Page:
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The MIND Diet and Type 2 Diabetes

Have you heard of the MIND Diet? Can it work for diabetes and lower the risk of Alzheimer's disease? Find out!

Blueberries! Blueberries! Blueberries! Is that really the panacea? Could it be the key to the fountain of youth and stellar long-term cognitive function? Many studies show that people with type 2 diabetes have a higher risk of Alzheimer's. However, you can also reduce that risk by exercising, eating right, and living a healthy lifestyle.

What is the MIND diet?

The MIND Diet (Mediterranean-DASH Intervention for Neurodegenerative Delay) seems to be just what the doctor ordered. It takes the best of both worlds. It's a hybrid of two of the most popular diets around: the heart-healthy Mediterranean Diet and the DASH Diet (Dietary Approaches to Stop Hypertension), and it’s based on credible science.

Can the MIND Diet realistically fit into diabetes management?

But wait a minute - before we go any further, it appears to be a remedy for those who don't have to worry about carbohydrate intake. However, what about the millions of Americans who are managing type 2 diabetes? Blueberry overload can't be good for the high blood sugar business, right? Let's take a closer look at the MIND Diet to see if it has what it takes to win over the hearts and, more importantly, in this case, the minds of those with type 2 diabetes.

What the research says…

Two recent MIND studies of the same cohort showed promising results. In one study, "higher MIND diet score was associated with slower decline in cognitive abilities. The MIND diet score was based on foods that have a protective effect on cognitive decline. The rate reduction for persons in the highest tertile of diet scores compared with the lowest tertile was the equivalent of being 7.5 years younger in age…" I can hear the compliments now, "My, my, your brain seems so young." Furthermore, "the MIND Diet was more predictive of cognitive decline than either of the other diet scores from the Mediterranean Diet and the DASH Diet".1 Okay, so now you’re thinking, I want that smart and brainy diet!

Another study stated, "Greater adherence to the overall dietary pattern may be protective against the development of Alzheimer's disease. The estimated effect was a 53% reduction for the highest tertile of scores, and a 35% reduction for the middle tertile of scores, compared with the lowest tertile."2

Foods to eat and foods to avoid

What are the specific dietary components of the MIND Diet that make it a superior choice to maximize brain function and minimize memory loss? Here are the ten foods to focus on and the recommended numbers of servings:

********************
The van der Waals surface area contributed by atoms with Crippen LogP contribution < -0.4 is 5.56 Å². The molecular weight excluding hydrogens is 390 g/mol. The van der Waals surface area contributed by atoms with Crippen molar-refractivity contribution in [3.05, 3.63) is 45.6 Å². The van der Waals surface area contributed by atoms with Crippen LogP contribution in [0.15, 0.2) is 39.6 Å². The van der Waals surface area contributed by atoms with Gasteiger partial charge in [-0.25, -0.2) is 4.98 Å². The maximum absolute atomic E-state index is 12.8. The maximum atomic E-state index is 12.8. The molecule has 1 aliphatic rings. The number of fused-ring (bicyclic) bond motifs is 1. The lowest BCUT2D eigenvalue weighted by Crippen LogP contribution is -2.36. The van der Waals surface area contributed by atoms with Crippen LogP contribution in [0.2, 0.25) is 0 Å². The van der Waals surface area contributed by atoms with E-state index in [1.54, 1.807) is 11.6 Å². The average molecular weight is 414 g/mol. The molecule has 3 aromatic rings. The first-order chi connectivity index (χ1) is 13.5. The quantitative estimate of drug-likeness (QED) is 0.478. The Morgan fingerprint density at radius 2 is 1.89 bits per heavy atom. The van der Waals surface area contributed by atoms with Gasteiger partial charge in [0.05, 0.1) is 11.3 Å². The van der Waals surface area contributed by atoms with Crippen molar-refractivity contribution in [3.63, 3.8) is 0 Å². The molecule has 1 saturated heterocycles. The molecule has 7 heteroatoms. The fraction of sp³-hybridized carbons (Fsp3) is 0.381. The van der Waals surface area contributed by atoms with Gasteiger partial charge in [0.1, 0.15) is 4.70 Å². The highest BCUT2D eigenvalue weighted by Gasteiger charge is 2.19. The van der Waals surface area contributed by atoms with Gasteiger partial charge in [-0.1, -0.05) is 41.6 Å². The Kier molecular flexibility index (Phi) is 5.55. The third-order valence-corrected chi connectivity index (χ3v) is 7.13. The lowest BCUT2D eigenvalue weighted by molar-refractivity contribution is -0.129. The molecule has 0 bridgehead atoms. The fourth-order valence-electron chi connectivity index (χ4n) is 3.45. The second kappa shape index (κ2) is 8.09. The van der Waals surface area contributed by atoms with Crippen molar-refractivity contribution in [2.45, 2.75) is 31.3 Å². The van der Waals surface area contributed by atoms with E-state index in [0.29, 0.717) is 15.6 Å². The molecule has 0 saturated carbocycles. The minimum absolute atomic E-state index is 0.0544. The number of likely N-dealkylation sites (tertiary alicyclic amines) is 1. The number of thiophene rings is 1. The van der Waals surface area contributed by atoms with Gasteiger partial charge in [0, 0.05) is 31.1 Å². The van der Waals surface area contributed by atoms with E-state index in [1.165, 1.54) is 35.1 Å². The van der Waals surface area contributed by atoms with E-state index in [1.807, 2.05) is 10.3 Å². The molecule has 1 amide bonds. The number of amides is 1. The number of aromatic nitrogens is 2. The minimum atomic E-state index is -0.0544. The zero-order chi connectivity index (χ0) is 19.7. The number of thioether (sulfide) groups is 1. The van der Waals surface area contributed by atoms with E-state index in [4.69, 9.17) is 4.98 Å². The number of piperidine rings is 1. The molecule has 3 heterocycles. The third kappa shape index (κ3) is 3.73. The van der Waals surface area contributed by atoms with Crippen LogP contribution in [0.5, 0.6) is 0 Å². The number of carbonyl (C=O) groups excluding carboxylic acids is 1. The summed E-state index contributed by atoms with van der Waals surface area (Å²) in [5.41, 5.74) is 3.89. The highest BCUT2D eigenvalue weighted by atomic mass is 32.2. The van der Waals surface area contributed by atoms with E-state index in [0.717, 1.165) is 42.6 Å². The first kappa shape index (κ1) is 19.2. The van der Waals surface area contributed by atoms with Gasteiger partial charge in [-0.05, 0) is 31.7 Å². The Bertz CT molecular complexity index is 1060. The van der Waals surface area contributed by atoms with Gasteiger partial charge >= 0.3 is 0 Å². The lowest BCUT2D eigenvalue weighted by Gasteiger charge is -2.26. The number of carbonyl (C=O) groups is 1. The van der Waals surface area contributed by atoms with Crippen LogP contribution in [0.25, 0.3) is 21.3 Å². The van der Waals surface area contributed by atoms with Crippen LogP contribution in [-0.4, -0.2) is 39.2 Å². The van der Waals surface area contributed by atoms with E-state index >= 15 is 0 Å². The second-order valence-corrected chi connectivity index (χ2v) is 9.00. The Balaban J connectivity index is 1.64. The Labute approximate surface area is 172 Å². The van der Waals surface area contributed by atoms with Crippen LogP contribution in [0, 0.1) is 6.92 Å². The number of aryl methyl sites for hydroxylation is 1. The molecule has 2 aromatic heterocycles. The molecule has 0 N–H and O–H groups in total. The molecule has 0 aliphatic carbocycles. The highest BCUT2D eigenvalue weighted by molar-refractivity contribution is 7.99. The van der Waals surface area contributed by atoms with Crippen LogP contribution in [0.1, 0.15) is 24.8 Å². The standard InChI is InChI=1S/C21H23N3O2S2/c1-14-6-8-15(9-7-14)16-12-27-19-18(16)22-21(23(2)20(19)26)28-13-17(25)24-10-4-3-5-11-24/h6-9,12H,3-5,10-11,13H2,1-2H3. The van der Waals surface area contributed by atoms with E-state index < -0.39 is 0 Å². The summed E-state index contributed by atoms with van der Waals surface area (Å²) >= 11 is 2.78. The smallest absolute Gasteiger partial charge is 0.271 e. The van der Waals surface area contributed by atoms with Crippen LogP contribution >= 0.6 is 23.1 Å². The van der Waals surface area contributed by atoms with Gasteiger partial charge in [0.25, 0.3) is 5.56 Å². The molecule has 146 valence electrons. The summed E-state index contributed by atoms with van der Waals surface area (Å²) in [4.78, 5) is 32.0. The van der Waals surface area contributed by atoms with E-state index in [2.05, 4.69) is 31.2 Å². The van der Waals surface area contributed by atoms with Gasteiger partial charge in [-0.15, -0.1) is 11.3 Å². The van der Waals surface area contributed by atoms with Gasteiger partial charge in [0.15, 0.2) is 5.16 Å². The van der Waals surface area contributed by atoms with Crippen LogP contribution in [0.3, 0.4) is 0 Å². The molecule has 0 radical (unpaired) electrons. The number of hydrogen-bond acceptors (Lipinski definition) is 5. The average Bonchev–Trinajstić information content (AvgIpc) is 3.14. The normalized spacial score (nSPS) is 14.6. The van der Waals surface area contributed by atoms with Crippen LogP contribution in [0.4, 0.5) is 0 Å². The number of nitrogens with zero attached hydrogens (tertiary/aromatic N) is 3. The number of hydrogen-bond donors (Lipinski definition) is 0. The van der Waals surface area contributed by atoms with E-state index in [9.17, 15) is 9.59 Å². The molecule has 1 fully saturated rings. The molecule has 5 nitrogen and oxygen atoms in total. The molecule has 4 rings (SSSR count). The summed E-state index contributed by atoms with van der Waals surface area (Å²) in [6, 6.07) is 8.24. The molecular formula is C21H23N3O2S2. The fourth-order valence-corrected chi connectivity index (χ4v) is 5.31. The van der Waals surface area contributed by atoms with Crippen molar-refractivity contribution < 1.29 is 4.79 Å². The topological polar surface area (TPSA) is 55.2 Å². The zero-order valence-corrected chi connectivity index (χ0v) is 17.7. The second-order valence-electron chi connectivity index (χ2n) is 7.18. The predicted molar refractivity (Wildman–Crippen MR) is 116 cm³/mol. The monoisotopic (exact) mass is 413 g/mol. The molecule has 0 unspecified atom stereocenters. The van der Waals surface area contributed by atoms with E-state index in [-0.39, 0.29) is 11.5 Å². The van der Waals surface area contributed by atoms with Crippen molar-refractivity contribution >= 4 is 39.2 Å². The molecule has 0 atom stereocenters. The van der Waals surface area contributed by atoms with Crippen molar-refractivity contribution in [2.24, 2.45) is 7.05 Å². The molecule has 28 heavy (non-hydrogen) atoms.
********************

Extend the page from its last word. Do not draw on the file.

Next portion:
• Green, leafy vegetables (at least six servings per week)
  • All other vegetables (at least one serving per day -but come on you want to be in that brainy group so eat more)
  • Berries (at least two servings per week)
  • Nuts (at least five servings per week)
  • Olive oil (as the primary cooking oil)
  • Whole grains (at least three servings per day)
  • Fish, not fried (at least once per week)
  • Beans (more than three meals per week)
  • Poultry, not fried (at least two meals per week)
  • Wine (optional; no more than one glass per day and remember it's not required)3,4

Here are the five foods to limit/avoid and recommended servings:

  • Butter/margarine (less than one tablespoon per day)
  • Cheese (less than one serving per week)
  • Red meat (less than one serving per week)
  • Fried or fast food (less than one serving per week)
  • Pastries and sweets (less than one serving per week)3,4

What about the diabetes concerns?

Well, as you can see, the MIND Diet strongly discourages the consumption of pastries and sweets, so that aspect is diabetes-friendly. Regarding other starchy considerations, whole grains intake (at least three servings per day) isn't that much! Beans, another go-to healthy starchy choice, is suggested for more than three meals per week, so that's not really overdoing it. All things in moderation, right?

Now, what about those aforementioned carb-heavy blueberries? When it comes down to it, the MIND Diet only calls for a modest intake of at least two servings of berries per week, which is very reasonable and not excessive at all. But you can include berries every day as a brain-boosting food. If you do choose blueberries, the wild blueberries have 40% more antioxidants. And don't forget raspberries too!

Furthermore, there is no recommendation to emphasize fruits, in general, so those with diabetes wouldn't have to worry about filling up on carbs via fruit – berries are the only fruit that would be necessary to attain that coveted brainpower.

So the answer is…

A resounding YES! The MIND Diet can be a welcomed addition to incorporate into the lifestyle of a person with type 2 diabetes. So, go ahead and enjoy those blueberries to your heart's and mind's content! And if you have any concerns about changing your diet, please discuss it with your doctor or a Registered Dietician.

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